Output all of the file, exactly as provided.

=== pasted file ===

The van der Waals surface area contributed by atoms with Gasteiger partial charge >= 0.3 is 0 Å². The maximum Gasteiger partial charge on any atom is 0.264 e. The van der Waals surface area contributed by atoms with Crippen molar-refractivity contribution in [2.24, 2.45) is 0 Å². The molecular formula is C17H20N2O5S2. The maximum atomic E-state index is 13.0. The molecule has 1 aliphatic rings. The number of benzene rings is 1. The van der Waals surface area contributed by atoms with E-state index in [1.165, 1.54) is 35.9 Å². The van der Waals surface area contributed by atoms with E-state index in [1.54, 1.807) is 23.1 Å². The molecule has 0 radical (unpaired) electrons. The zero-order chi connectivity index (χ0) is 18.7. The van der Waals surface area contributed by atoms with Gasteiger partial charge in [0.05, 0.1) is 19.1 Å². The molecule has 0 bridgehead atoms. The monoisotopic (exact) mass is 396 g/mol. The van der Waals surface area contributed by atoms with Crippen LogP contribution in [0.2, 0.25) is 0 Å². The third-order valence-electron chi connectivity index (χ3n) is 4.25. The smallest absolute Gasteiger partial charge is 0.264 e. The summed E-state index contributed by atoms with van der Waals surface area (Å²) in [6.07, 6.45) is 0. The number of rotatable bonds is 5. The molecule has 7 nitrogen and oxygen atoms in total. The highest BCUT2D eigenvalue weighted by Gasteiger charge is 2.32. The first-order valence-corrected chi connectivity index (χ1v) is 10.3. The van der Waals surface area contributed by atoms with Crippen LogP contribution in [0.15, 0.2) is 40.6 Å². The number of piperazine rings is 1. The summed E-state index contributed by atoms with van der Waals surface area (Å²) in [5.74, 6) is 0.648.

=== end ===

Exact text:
The van der Waals surface area contributed by atoms with Gasteiger partial charge >= 0.3 is 0 Å². The maximum Gasteiger partial charge on any atom is 0.264 e. The van der Waals surface area contributed by atoms with Crippen molar-refractivity contribution in [2.24, 2.45) is 0 Å². The molecular formula is C17H20N2O5S2. The maximum atomic E-state index is 13.0. The molecule has 1 aliphatic rings. The number of benzene rings is 1. The van der Waals surface area contributed by atoms with E-state index in [1.165, 1.54) is 35.9 Å². The van der Waals surface area contributed by atoms with E-state index in [1.54, 1.807) is 23.1 Å². The molecule has 0 radical (unpaired) electrons. The zero-order chi connectivity index (χ0) is 18.7. The van der Waals surface area contributed by atoms with Gasteiger partial charge in [0.05, 0.1) is 19.1 Å². The molecule has 0 bridgehead atoms. The monoisotopic (exact) mass is 396 g/mol. The van der Waals surface area contributed by atoms with Crippen LogP contribution in [0.2, 0.25) is 0 Å². The third-order valence-electron chi connectivity index (χ3n) is 4.25. The smallest absolute Gasteiger partial charge is 0.264 e. The summed E-state index contributed by atoms with van der Waals surface area (Å²) in [6.07, 6.45) is 0. The number of rotatable bonds is 5. The molecule has 7 nitrogen and oxygen atoms in total. The highest BCUT2D eigenvalue weighted by Gasteiger charge is 2.32. The first-order valence-corrected chi connectivity index (χ1v) is 10.3. The van der Waals surface area contributed by atoms with Crippen LogP contribution in [0.15, 0.2) is 40.6 Å². The number of piperazine rings is 1. The summed E-state index contributed by atoms with van der Waals surface area (Å²) in [5.74, 6) is 0.648.